Florida Probate Litigation Lawyer Blog

Articles Posted in Reopening an Estate

In addition to Florida’s strict two-year rule discussed last week in Part 1 of this blog post, there may also be shorter time periods to bring a claim depending on the type of creditor and the nature of the claim. Whereas Section 733.710 is a jurisdictional statute of nonclaim, Section 733.702 is a statute of limitation that may bar claims not instituted in a timely manner. Section 733.702 has been described as “‘an absolute bar’ to untimely filed claims,” with only very limited grounds upon which to seek an extension to the time limitation, the two primary grounds for extension being fraud or estoppel. Morgenthau v. Estate of Andzel, 26 So.3d 628, 631 (Fla. 1st DCA 2009). In Mr. Robson’s case, the fact that he was almost certainly not an ascertainable creditor (especially given his repeated denials, under oath, that Jackson molested him) means that no personal service of creditor notice would be required, and notice by publication would be sufficient. For claims “against the decedent’s estate that arose before the death of the decedent,” potential claimants that are not ascertainable are given a three month window in which to bring the claim. § 733.702(1), Fla. Stat. In addition to Jackson’s estate publishing a notice of administration on December 22, 2009, there is a fairly high probability that Mr. Robson knew about Mr. Jackson’s demise and the administration of his estate; that is, of course, unless Mr. Robson was on an extended vacation in Amish Pennsylvania, or perhaps on a walkabout in the Australian Outback. Because time periods to bring a claim vary depending on a multitude of factors, you should contact a probate attorney as soon as possible upon learning of EITHER the death of an individual against whom you believe that you have a claim or the probate of that individual’s estate. While every individual’s best course of action will vary and he or she should have individualized legal advice, as a general rule of thumb, it is not advisable to sit by idly for nearly four years before bringing a claim, especially when you repeatedly denied during the life of the decedent the exact underlying facts upon which your claim is premised.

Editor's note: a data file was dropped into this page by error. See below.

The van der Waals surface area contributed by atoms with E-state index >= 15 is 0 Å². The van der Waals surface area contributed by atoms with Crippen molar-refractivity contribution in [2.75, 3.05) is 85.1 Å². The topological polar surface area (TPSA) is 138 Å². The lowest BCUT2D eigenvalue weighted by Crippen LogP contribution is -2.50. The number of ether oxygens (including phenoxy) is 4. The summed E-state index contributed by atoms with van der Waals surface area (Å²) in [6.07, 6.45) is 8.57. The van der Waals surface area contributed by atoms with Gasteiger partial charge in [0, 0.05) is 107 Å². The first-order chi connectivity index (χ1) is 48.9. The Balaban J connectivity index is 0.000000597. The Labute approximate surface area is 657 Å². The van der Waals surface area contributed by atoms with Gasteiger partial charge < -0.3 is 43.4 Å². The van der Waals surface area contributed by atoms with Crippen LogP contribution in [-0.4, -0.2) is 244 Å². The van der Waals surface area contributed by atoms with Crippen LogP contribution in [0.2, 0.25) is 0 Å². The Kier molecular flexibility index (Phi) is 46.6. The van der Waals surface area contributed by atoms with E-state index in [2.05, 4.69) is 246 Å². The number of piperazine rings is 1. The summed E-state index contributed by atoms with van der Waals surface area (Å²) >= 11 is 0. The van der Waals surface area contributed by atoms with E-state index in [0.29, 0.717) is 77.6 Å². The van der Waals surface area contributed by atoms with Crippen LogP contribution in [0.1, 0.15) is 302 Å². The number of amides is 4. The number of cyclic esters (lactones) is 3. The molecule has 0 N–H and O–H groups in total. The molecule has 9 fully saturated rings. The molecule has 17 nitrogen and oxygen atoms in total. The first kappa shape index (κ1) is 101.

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June 25, 2013 will mark the four-year anniversary of the untimely demise of the man affectionately referred to by the masses as the King of Pop: Michael Joseph Jackson. Despite suffering from an infirmity that has ended the professional pursuits of actors, entertainers, and businessmen alike (Death!), Forbes Magazine reported in 2012 that Michael Jackson earned more money in the three years following his death than any other living artist. In fact, during those three years, Michael Jackson’s estate generated nearly half a billion dollars. Although unclear whether the result of Jackson’s vastly expanding fortune or his use of high priced attorneys during his life to defend him on multiple legal fronts, more than 55 creditor’s claims were filed in the months following the following Michael Jackson’s Last Will being admitted to probate on August 3, 2009 when Special Letters of Administration were issued and the notice of death was published. With claims ranging from the thousands of dollars to over one billion dollars, the 24 months following his death saw a flurry of creditors asserting claims against Jackson’s estate. While new claims have been nearly nonexistent over the past year and a half, May of 2013 saw an explosive new claim levied by a familiar face from Michael’s past: Wade Robson, star defense witness in Michael Jackson’s 2005 criminal trial. Robson, who had for years maintained that Jackson never sexually molested him, claimed that he had uncovered repressed memories of molestation by Jackson and asked a California probate court to allow him to file a late creditor’s claim against the Estate of Michael Jackson, based on new allegations sexual abuse alleged to have occurred over 20 years ago.